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Video services and conferencing hardware have changed
The unified communications debate rages on: Do you put your stuff in the cloud or keep it on premises? This clash is especially true for video conference systems.
Historically, video conference systems were bulky, on-premises deployments that were hardware-centric. The costly systems were difficult to deploy, manage and use, but offered tight security controls. For the most part, big companies used these systems for internal communication among executives.
Now, the cloud has changed all that. Video conference systems are more nimble. Software-driven services are augmented by modernized hardware, including powerful cameras and microphones. Video is now deployed in small meeting rooms and across desktops and mobile devices. Cloud services boast greater flexibility, easy software updates and simplified management.
Cloud-based video conferencing has skyrocketed. According to a recent Nemertes Research survey of 132 organizations, 31% of companies were using cloud video conferencing in 2016. That number has jumped to 40% in 2017. Meanwhile, 23% of companies had no plans to use cloud-based video conference systems in 2016. That number has plummeted to just 4% in 2017.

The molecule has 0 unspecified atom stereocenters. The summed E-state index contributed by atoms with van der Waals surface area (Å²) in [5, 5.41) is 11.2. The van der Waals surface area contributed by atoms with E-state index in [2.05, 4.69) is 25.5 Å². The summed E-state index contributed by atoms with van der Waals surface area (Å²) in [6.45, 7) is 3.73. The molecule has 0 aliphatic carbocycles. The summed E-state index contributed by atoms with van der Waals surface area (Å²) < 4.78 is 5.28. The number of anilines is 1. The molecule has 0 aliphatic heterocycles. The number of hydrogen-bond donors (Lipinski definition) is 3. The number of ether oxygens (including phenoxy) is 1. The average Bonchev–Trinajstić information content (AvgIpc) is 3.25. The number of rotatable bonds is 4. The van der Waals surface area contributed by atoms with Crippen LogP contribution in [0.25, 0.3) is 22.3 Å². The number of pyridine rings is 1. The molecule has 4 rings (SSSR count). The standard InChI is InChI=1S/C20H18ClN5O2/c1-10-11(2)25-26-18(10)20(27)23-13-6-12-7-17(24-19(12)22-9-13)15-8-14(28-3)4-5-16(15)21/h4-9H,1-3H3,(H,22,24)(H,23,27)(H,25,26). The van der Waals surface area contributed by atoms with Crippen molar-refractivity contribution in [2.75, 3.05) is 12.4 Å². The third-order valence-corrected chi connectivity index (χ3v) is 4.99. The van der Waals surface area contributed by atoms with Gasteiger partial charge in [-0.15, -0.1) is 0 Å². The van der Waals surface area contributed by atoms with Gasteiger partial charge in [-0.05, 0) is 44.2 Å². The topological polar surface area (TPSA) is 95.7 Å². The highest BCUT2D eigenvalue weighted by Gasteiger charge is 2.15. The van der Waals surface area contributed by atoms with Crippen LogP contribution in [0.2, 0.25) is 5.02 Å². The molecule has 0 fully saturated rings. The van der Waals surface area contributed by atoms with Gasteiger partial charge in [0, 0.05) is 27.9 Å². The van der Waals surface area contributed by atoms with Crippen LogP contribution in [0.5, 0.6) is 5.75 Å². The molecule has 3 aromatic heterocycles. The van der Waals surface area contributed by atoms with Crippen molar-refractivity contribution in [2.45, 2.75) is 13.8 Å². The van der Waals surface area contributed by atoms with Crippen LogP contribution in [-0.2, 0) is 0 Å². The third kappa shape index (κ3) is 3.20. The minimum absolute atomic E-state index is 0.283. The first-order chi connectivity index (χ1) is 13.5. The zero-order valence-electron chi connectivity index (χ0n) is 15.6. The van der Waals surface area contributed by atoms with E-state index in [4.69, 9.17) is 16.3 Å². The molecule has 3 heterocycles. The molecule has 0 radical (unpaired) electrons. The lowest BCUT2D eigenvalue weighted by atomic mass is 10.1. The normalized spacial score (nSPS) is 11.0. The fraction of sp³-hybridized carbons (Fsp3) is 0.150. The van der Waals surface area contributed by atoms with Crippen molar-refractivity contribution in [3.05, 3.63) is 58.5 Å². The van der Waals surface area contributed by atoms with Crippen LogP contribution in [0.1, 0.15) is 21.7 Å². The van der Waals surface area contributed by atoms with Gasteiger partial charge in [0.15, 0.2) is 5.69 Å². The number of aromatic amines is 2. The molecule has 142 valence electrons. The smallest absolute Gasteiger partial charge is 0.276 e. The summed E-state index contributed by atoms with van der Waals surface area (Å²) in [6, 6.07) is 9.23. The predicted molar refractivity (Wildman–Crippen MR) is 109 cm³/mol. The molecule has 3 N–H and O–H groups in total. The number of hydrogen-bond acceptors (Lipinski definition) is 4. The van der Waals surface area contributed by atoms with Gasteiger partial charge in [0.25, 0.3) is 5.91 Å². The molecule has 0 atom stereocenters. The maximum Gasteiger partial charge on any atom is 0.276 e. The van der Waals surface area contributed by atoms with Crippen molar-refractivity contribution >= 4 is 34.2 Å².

Video conferencing has long struggled with adoption. The clunky, hardware-centric systems were expensive and hard to use. Some end users, too, may have been apprehensive about being on camera.
Yet, visual communications can clearly boost productivity. For instance, instead of launching an audio-only call and guessing who has joined the conference, video lets users see who's on the call, and the meeting can start a whole lot quicker.
Potential buyers of video conferencing ought to realize this sea change. Most notably, video conferencing's availability has soared while costs have tumbled. Despite all this good news, enterprises still need to heed video's effect on the network and how new services might integrate with existing systems.